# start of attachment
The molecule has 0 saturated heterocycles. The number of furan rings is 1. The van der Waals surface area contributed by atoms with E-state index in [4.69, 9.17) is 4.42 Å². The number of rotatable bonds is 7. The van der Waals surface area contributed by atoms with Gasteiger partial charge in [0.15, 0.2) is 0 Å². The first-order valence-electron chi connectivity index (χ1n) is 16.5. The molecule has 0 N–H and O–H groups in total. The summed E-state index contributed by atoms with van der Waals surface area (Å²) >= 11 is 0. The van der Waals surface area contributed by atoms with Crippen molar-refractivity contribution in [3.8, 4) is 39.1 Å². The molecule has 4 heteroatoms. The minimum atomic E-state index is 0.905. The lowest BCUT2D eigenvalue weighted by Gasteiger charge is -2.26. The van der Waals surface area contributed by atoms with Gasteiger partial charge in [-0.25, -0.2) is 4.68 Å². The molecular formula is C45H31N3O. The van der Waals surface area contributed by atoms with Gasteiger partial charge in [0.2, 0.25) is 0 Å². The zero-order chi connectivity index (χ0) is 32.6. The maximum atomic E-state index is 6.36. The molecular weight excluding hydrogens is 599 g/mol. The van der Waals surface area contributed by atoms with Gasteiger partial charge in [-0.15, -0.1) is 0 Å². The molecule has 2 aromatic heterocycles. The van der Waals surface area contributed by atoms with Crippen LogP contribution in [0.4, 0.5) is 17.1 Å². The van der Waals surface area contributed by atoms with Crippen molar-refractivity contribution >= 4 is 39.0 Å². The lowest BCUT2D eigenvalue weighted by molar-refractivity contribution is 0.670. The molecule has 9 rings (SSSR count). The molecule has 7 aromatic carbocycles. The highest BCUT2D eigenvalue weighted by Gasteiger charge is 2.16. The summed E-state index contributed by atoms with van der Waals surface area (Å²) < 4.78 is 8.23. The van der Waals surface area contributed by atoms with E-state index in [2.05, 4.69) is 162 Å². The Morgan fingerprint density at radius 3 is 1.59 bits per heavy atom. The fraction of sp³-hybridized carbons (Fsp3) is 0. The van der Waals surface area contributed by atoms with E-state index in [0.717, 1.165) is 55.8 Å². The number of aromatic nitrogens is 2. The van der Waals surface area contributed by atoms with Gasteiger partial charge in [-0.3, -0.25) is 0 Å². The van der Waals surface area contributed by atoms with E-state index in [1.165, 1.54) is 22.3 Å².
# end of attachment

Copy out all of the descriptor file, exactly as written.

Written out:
The molecule has 0 saturated heterocycles. The number of furan rings is 1. The van der Waals surface area contributed by atoms with E-state index in [4.69, 9.17) is 4.42 Å². The number of rotatable bonds is 7. The van der Waals surface area contributed by atoms with Gasteiger partial charge in [0.15, 0.2) is 0 Å². The first-order valence-electron chi connectivity index (χ1n) is 16.5. The molecule has 0 N–H and O–H groups in total. The summed E-state index contributed by atoms with van der Waals surface area (Å²) >= 11 is 0. The van der Waals surface area contributed by atoms with Crippen molar-refractivity contribution in [3.8, 4) is 39.1 Å². The molecule has 4 heteroatoms. The minimum atomic E-state index is 0.905. The lowest BCUT2D eigenvalue weighted by Gasteiger charge is -2.26. The van der Waals surface area contributed by atoms with Gasteiger partial charge in [-0.25, -0.2) is 4.68 Å². The molecular formula is C45H31N3O. The van der Waals surface area contributed by atoms with Gasteiger partial charge in [0.2, 0.25) is 0 Å². The zero-order chi connectivity index (χ0) is 32.6. The maximum atomic E-state index is 6.36. The molecular weight excluding hydrogens is 599 g/mol. The van der Waals surface area contributed by atoms with Gasteiger partial charge in [-0.15, -0.1) is 0 Å². The molecule has 2 aromatic heterocycles. The van der Waals surface area contributed by atoms with Crippen LogP contribution in [0.4, 0.5) is 17.1 Å². The van der Waals surface area contributed by atoms with Crippen molar-refractivity contribution >= 4 is 39.0 Å². The lowest BCUT2D eigenvalue weighted by molar-refractivity contribution is 0.670. The molecule has 9 rings (SSSR count). The molecule has 7 aromatic carbocycles. The highest BCUT2D eigenvalue weighted by Gasteiger charge is 2.16. The summed E-state index contributed by atoms with van der Waals surface area (Å²) < 4.78 is 8.23. The van der Waals surface area contributed by atoms with E-state index in [2.05, 4.69) is 162 Å². The Morgan fingerprint density at radius 3 is 1.59 bits per heavy atom. The fraction of sp³-hybridized carbons (Fsp3) is 0. The van der Waals surface area contributed by atoms with E-state index in [0.717, 1.165) is 55.8 Å². The number of aromatic nitrogens is 2. The van der Waals surface area contributed by atoms with Gasteiger partial charge in [-0.3, -0.25) is 0 Å². The van der Waals surface area contributed by atoms with E-state index in [1.165, 1.54) is 22.3 Å².